Tag Archives: fun

Etymologic cartography

I propose Etymologic cartography as a field of study: Somebody had the simple but appealing idea to simply translate the toponyms on a map to English. In this case the subject in question is the USA:

Map of the USA with state names in English

Some of the names are rather interesting (and were unknown to me), e.g. Asleep for Iowa, Flattened Water for Nebraska, Great Hills for Massachusetts, Lord of War for Delaware, Dugout Canoe for Missouri (see here for an ordinary USA map for comparison). Note also, that both peripheral Alaska and peripheral Maine consider(ed) themselves the Mainland and that Idaho was apparently named such as a practical joke (really!? – possibly!)!

Also, the map nicely answers a question a friend of mine recently wondered about (and which I couldn’t answer): Kansas apparently means Wind, while Arkansas means People of the Wind!

The principle of etymologic cartography is of course easily transferred to other geographic areas. Though, coming to think of it, given its history the USA has probably a substantial (more than average?) density of toponyms that don’t stem from the local language but rather from Spanish or Aboriginal American languages (think, for example, Utah). I wonder what other countries or regions would especially lend themselves to such an experiment?

(via gisn8)

James Bond(s), quantified

The Economist compares the average of Martinis, romantic involvements and kills per Bond movie per actor:

How the Bonds stack up against each other (Source: The Economist)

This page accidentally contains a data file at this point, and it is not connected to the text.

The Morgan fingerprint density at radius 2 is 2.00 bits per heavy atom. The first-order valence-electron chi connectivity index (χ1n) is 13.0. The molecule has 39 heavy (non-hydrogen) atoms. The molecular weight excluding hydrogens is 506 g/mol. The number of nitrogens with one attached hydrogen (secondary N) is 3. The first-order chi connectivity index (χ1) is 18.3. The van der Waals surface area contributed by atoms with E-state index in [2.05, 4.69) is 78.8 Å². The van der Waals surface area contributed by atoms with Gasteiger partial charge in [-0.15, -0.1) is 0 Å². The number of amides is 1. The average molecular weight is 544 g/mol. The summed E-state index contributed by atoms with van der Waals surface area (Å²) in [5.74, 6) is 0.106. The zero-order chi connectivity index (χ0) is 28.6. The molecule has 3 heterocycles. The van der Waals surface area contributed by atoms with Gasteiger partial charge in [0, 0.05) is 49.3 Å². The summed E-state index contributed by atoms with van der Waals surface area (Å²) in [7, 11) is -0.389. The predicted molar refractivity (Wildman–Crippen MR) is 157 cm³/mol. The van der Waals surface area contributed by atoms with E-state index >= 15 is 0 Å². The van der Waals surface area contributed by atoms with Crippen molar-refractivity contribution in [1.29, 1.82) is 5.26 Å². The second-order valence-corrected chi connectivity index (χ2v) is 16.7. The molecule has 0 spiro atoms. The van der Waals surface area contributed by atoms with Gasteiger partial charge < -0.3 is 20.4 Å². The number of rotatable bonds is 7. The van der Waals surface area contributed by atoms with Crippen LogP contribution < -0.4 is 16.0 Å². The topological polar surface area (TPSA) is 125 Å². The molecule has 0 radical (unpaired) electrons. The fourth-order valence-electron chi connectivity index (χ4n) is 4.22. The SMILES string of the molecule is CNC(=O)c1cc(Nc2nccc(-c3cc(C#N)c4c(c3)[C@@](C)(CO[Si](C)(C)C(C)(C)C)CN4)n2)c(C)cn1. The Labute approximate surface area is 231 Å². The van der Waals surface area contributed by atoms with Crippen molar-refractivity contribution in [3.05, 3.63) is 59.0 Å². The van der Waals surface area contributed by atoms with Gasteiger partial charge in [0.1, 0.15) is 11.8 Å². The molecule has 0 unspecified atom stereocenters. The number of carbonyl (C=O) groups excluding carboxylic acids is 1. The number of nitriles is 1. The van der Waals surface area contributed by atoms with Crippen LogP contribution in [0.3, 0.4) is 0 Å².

The various Bonds fare quite differently in the three departments. I wonder if the increased Martini intake of Daniel Craig’s Bond is a consequence of the more somber style of the recent films with a Bond full of self-doubt or indicative of the Craig-era fincancial woes of the MGM empire (think product placement)?

Swiss population density versus that of cities

The Swiss population has grown more or less steadily over the last decades:

With a current growth of about 1%, the Federal Statistics Office has forecast that Switzerland should have welcomed the 8 millionth inhabitant at some point this summer (jeez, I remember learning at school that Switzerland has 6.5 mio. inhabitants – you can check above where that puts me on the graph).

Now, Switzerland as a country is relatively heterogeneous, topographically speaking, with the Alps in the south. So it would be hard to spread out built-up areas evenly:

Yet, as an experiment I have taken data about some well-known, diverse, international cities and have computed the area that would be needed to house the entire Swiss population of 8 millions (give or take) at the cities’ population densities. Lo and behold, how compact, in fact, Switzerland could be (if we only wanted hard enough;  or click here for a pdf in A3 format or here for a bigger graphic:

Switzerland as a City State?“: How big an area would be needed to house the population of Switzerland, at population densities of various cities around the world (click to view high-resolution image)

Eric Fischer: Mapmaker, artist and programmer

The Atlantic Cities has a nice portrait of Eric Fischer: Mapmaker, artist, or programmer?. If you have been following information visualization and geovisualization news online over the recent years, I bet you have come across Fischer’s work. A few examples:

See something or say something: In this piece Fischer has overlaid georeferenced tweets (blue) and georeferenced Flickr pictures (orange). White areas have been posted to both Twitter and Flickr.